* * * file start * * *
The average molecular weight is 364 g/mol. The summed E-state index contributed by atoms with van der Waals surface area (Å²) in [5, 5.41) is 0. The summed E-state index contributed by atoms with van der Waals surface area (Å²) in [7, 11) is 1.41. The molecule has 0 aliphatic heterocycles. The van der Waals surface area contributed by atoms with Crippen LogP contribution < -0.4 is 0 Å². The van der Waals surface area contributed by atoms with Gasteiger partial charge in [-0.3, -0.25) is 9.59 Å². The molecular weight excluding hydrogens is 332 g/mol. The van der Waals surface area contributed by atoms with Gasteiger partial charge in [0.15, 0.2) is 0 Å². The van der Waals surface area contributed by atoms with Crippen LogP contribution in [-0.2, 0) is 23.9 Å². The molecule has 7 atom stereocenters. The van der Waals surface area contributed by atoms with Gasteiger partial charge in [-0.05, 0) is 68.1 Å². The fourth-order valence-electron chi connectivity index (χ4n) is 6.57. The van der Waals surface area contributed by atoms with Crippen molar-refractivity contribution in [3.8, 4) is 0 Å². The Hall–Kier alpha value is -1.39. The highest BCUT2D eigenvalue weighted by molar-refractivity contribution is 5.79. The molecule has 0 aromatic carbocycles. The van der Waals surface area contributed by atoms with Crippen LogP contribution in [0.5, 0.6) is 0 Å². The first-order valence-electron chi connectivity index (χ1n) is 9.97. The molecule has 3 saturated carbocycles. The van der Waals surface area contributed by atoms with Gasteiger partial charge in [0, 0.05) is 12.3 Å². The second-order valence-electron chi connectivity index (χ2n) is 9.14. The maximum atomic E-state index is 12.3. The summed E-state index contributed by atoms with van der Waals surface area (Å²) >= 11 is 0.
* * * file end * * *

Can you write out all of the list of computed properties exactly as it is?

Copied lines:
The average molecular weight is 364 g/mol. The summed E-state index contributed by atoms with van der Waals surface area (Å²) in [5, 5.41) is 0. The summed E-state index contributed by atoms with van der Waals surface area (Å²) in [7, 11) is 1.41. The molecule has 0 aliphatic heterocycles. The van der Waals surface area contributed by atoms with Crippen LogP contribution < -0.4 is 0 Å². The van der Waals surface area contributed by atoms with Gasteiger partial charge in [-0.3, -0.25) is 9.59 Å². The molecular weight excluding hydrogens is 332 g/mol. The van der Waals surface area contributed by atoms with Gasteiger partial charge in [0.15, 0.2) is 0 Å². The van der Waals surface area contributed by atoms with Crippen LogP contribution in [-0.2, 0) is 23.9 Å². The molecule has 7 atom stereocenters. The van der Waals surface area contributed by atoms with Gasteiger partial charge in [-0.05, 0) is 68.1 Å². The fourth-order valence-electron chi connectivity index (χ4n) is 6.57. The van der Waals surface area contributed by atoms with Crippen molar-refractivity contribution in [3.8, 4) is 0 Å². The Hall–Kier alpha value is -1.39. The highest BCUT2D eigenvalue weighted by molar-refractivity contribution is 5.79. The molecule has 0 aromatic carbocycles. The van der Waals surface area contributed by atoms with Crippen LogP contribution in [0.5, 0.6) is 0 Å². The first-order valence-electron chi connectivity index (χ1n) is 9.97. The molecule has 3 saturated carbocycles. The van der Waals surface area contributed by atoms with Gasteiger partial charge in [0, 0.05) is 12.3 Å². The second-order valence-electron chi connectivity index (χ2n) is 9.14. The maximum atomic E-state index is 12.3. The summed E-state index contributed by atoms with van der Waals surface area (Å²) >= 11 is 0.